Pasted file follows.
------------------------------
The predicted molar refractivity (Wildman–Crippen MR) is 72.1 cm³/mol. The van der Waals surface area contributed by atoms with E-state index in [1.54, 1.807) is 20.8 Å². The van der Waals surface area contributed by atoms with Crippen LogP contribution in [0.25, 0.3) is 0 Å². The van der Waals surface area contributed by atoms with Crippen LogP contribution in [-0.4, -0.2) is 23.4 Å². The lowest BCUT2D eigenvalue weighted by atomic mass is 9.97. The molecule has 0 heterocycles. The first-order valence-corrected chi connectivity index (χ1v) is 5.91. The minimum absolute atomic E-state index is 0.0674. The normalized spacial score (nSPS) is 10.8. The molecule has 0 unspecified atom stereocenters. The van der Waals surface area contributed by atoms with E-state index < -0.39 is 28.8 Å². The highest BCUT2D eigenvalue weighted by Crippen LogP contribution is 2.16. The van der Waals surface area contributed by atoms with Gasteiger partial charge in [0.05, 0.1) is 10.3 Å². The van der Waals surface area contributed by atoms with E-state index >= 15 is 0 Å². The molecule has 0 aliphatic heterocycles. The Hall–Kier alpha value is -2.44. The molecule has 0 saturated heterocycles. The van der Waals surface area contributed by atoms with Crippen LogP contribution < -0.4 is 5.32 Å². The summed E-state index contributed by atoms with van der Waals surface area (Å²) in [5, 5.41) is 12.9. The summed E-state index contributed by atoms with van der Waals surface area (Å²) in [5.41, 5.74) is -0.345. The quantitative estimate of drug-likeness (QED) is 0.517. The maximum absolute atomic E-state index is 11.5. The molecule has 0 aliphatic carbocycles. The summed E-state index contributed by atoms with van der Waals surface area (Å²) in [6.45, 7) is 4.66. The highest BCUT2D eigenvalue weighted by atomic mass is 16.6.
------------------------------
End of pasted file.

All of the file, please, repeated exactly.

The predicted molar refractivity (Wildman–Crippen MR) is 72.1 cm³/mol. The van der Waals surface area contributed by atoms with E-state index in [1.54, 1.807) is 20.8 Å². The van der Waals surface area contributed by atoms with Crippen LogP contribution in [0.25, 0.3) is 0 Å². The van der Waals surface area contributed by atoms with Crippen LogP contribution in [-0.4, -0.2) is 23.4 Å². The lowest BCUT2D eigenvalue weighted by atomic mass is 9.97. The molecule has 0 heterocycles. The first-order valence-corrected chi connectivity index (χ1v) is 5.91. The minimum absolute atomic E-state index is 0.0674. The normalized spacial score (nSPS) is 10.8. The molecule has 0 unspecified atom stereocenters. The van der Waals surface area contributed by atoms with E-state index < -0.39 is 28.8 Å². The highest BCUT2D eigenvalue weighted by Crippen LogP contribution is 2.16. The van der Waals surface area contributed by atoms with Gasteiger partial charge in [0.05, 0.1) is 10.3 Å². The van der Waals surface area contributed by atoms with E-state index >= 15 is 0 Å². The molecule has 0 aliphatic heterocycles. The Hall–Kier alpha value is -2.44. The molecule has 0 saturated heterocycles. The van der Waals surface area contributed by atoms with Crippen LogP contribution < -0.4 is 5.32 Å². The summed E-state index contributed by atoms with van der Waals surface area (Å²) in [5, 5.41) is 12.9. The summed E-state index contributed by atoms with van der Waals surface area (Å²) in [5.41, 5.74) is -0.345. The quantitative estimate of drug-likeness (QED) is 0.517. The maximum absolute atomic E-state index is 11.5. The molecule has 0 aliphatic carbocycles. The summed E-state index contributed by atoms with van der Waals surface area (Å²) in [6.45, 7) is 4.66. The highest BCUT2D eigenvalue weighted by atomic mass is 16.6.